Since reading my first video game reviews in what was then our weekly TV guide, young me wanted to become a video game reviewer. I grew up idolizing professional game critics; admiring their vast knowledge of games and gaming history, as well as their ability to analyze games on a deeper level. As much as I wanted to be like them, I was frequently confronted with a warning: “if you become a critic, you’ll never enjoy your hobby again.”
After all, if you make it your work to talk about games, or anime, or any other kind of medium, it seems only logical that engaging with them as a hobby ceases to be an option. Everything you do with it is now work; every anime you watch obligates you to write about it, every game you touch requires further analysis. Even if you try to do it “for fun”, in the back of your mind you’ll be thinking about how to turn it into content. Fun doesn’t pay the bills…
I became a “””games journalist””” back in 2011, during which I steadily developed into the publication’s resident expert on indie and anime-themed games. I left in 2016 under friendly conditions, after which I started Reasons to Anime in 2017. I hadn’t even considered that last year was my 10th anniversary of being a snobby, elitist critic!
So has the warning held true? Quite the opposite really.
While there is certainly a pressure to write about as much as possible, that’s kind of why I came here. I started writing about games and anime because I love them. I wanted to express that love and become better at understanding why I felt about media the way I do. Maybe it’s a different story if you rely on criticism to pay your bills, but even then I can’t imagine all journalists being as passionless as they are made out to be.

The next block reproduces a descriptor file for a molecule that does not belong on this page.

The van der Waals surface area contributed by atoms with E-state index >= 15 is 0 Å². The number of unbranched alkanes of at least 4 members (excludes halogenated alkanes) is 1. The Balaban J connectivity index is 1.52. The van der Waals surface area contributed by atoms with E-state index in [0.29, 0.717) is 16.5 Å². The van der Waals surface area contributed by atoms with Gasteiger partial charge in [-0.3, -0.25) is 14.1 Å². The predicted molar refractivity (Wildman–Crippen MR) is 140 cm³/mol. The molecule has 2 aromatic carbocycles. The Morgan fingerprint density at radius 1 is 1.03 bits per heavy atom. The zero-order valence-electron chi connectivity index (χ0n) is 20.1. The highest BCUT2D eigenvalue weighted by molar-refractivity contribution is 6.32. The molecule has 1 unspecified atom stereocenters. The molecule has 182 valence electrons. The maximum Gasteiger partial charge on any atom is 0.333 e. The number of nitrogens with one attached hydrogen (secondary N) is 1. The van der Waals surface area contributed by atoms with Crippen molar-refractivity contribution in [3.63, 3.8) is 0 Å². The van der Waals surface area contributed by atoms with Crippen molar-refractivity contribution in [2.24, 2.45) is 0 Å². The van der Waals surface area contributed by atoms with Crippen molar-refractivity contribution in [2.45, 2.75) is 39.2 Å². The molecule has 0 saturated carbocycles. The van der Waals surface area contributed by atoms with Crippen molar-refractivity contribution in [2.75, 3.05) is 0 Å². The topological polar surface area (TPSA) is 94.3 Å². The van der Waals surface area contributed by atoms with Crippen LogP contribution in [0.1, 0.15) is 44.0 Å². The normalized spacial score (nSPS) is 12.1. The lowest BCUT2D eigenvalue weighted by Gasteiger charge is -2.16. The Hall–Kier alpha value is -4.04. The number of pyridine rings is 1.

Contrary to the warning, I have actually found that my enjoyment of anime and games has increased on average. Not only do I get the added fun of writing about anime that I enjoyed, I also get to turn those I didn’t like into valuable experiences. Rather than being bored or annoyed with a “bad” anime, I get to analyze what I didn’t like and why some would feel different about it. For example, I did not like Aim for the Ace! but I enjoyed watching it. Analyzing such a historical anime and criticizing it felt like a privilege, in a weird way. I walked away from it feeling enriched.
Sure, you don’t have to write about anime to begrudgingly appreciate the historic value of a bad series. It’s just a lot more bearable if you get to talk shit about it to your audience afterwards.